Adherence to combination antiretroviral therapy in complex emergency settings
Adherence can be high, with contingency plans and dedicated resources
In 2006, about 1.8 million people with HIV had been affected by conflict, disaster, or displacement.1 People living within these often transient and volatile settings are vulnerable to violence, poverty, and natural disaster, all of which make consistent management of HIV a challenge. In a recent prospective cohort study in the BMJ, Kiboneka and colleagues describe their experiences in providing combination antiretroviral therapy to a large cohort of HIV infected patients from a camp for internally displaced people in northern Uganda.2 The study shows how some of the barriers to treating people infected with HIV in conflict settings can be overcome.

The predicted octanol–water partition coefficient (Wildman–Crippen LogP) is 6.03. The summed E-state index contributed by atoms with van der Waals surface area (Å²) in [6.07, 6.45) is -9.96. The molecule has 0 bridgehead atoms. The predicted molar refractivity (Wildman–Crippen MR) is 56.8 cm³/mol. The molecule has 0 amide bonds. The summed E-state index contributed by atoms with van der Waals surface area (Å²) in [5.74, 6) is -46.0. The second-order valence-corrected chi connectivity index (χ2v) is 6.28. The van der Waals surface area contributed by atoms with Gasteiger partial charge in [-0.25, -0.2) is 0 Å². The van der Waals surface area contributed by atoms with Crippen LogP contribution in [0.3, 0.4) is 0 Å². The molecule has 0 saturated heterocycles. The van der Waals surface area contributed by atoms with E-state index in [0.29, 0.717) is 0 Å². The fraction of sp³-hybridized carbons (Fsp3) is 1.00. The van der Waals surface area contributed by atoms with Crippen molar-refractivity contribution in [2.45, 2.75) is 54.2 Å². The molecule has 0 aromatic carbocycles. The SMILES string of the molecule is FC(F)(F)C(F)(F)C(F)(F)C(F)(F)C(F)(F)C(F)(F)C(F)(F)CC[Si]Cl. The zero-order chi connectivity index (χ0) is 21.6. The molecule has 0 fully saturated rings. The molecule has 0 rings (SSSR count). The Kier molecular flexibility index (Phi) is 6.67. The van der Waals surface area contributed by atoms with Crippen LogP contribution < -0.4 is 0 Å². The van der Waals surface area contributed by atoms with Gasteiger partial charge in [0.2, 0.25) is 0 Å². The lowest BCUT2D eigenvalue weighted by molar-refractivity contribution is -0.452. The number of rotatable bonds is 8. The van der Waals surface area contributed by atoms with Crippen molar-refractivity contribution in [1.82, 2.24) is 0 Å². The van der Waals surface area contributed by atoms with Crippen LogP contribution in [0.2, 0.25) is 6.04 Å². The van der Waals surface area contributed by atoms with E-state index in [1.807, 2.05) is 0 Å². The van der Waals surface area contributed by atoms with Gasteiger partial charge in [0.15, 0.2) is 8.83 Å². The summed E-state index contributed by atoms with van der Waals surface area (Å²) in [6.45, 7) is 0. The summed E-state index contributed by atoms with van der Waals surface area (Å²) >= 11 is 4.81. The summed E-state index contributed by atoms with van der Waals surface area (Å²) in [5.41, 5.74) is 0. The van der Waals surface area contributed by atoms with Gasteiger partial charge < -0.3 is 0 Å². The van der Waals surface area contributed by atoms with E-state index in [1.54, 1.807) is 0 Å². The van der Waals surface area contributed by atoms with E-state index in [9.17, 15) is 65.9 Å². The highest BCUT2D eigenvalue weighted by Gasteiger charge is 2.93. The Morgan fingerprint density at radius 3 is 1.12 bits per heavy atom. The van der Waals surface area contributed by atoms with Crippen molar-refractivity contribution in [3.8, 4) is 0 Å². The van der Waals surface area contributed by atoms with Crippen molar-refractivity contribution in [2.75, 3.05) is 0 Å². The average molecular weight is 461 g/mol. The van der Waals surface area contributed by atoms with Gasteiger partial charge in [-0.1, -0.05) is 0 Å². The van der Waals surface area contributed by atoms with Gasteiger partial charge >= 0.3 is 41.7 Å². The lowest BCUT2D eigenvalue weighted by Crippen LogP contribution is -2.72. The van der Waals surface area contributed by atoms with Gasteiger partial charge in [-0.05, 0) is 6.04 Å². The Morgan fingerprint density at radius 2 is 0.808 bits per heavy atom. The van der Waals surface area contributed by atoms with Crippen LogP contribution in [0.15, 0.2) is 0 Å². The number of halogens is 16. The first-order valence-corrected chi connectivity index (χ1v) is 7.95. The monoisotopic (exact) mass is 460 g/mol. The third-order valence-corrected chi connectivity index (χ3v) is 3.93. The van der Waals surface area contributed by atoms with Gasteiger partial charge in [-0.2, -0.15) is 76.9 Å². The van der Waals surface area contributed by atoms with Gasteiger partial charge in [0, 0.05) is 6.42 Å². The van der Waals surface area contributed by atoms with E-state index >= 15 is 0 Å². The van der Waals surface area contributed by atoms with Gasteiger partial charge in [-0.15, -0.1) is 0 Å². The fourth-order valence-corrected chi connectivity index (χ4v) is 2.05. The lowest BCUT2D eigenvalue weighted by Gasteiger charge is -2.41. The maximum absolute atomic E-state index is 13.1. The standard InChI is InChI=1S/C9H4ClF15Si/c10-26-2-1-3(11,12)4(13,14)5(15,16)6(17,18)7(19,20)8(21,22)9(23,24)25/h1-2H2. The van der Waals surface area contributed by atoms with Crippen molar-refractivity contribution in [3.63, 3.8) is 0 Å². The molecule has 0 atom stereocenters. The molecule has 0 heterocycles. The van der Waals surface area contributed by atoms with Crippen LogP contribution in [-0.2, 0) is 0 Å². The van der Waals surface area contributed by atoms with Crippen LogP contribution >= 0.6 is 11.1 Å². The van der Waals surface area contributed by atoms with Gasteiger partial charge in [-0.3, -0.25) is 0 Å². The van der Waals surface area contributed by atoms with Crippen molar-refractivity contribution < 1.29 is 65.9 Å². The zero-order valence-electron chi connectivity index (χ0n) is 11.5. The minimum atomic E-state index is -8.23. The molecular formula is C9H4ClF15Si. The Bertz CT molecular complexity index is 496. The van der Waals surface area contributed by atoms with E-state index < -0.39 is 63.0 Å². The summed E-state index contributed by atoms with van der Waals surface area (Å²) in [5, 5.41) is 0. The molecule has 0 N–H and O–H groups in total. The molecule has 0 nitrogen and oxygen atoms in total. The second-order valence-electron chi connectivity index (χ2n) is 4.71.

Before the initial scale up of combination antiretroviral therapy in sub-Saharan Africa, policy makers from industrialised countries expressed concerns and scepticism about the feasibility of providing this treatment in resource poor settings. Factors associated with poverty, including lack of education and access to care, were thought to be insurmountable